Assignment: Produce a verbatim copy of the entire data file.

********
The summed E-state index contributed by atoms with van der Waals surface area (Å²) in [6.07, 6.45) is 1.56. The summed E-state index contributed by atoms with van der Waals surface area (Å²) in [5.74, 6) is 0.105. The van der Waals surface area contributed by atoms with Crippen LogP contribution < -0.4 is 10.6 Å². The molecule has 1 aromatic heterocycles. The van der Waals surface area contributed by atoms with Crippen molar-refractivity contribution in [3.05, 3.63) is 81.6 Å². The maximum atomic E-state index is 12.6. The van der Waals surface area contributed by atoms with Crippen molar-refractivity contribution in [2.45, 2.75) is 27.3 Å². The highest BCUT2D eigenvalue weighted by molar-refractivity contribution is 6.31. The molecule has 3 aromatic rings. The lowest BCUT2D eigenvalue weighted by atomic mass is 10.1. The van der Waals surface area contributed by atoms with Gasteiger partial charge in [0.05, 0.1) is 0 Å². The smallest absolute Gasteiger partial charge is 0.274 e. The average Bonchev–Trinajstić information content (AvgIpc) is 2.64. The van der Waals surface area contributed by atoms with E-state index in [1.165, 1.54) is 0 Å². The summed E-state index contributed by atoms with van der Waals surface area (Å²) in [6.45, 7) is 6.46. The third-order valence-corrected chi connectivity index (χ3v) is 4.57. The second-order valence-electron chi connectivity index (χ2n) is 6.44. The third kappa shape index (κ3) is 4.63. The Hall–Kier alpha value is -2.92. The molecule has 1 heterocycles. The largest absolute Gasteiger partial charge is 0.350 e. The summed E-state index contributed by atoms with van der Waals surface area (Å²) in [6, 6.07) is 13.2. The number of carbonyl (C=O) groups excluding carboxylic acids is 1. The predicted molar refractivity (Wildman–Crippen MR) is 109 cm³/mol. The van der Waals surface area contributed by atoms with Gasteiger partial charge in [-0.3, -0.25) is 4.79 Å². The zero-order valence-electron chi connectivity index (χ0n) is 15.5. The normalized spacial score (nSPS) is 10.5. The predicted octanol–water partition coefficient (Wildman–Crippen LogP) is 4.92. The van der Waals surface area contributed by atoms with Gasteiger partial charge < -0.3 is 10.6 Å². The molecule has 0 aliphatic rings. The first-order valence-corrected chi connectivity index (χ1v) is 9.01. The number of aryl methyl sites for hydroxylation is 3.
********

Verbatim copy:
The summed E-state index contributed by atoms with van der Waals surface area (Å²) in [6.07, 6.45) is 1.56. The summed E-state index contributed by atoms with van der Waals surface area (Å²) in [5.74, 6) is 0.105. The van der Waals surface area contributed by atoms with Crippen LogP contribution < -0.4 is 10.6 Å². The molecule has 1 aromatic heterocycles. The van der Waals surface area contributed by atoms with Crippen molar-refractivity contribution in [3.05, 3.63) is 81.6 Å². The maximum atomic E-state index is 12.6. The van der Waals surface area contributed by atoms with Crippen molar-refractivity contribution in [2.45, 2.75) is 27.3 Å². The highest BCUT2D eigenvalue weighted by molar-refractivity contribution is 6.31. The molecule has 3 aromatic rings. The lowest BCUT2D eigenvalue weighted by atomic mass is 10.1. The van der Waals surface area contributed by atoms with Gasteiger partial charge in [0.05, 0.1) is 0 Å². The smallest absolute Gasteiger partial charge is 0.274 e. The average Bonchev–Trinajstić information content (AvgIpc) is 2.64. The van der Waals surface area contributed by atoms with E-state index in [1.165, 1.54) is 0 Å². The summed E-state index contributed by atoms with van der Waals surface area (Å²) in [6.45, 7) is 6.46. The third-order valence-corrected chi connectivity index (χ3v) is 4.57. The second-order valence-electron chi connectivity index (χ2n) is 6.44. The third kappa shape index (κ3) is 4.63. The Hall–Kier alpha value is -2.92. The molecule has 1 heterocycles. The largest absolute Gasteiger partial charge is 0.350 e. The summed E-state index contributed by atoms with van der Waals surface area (Å²) in [6, 6.07) is 13.2. The number of carbonyl (C=O) groups excluding carboxylic acids is 1. The predicted molar refractivity (Wildman–Crippen MR) is 109 cm³/mol. The van der Waals surface area contributed by atoms with Gasteiger partial charge in [-0.3, -0.25) is 4.79 Å². The zero-order valence-electron chi connectivity index (χ0n) is 15.5. The normalized spacial score (nSPS) is 10.5. The predicted octanol–water partition coefficient (Wildman–Crippen LogP) is 4.92. The van der Waals surface area contributed by atoms with Gasteiger partial charge < -0.3 is 10.6 Å². The molecule has 0 aliphatic rings. The first-order valence-corrected chi connectivity index (χ1v) is 9.01. The number of aryl methyl sites for hydroxylation is 3.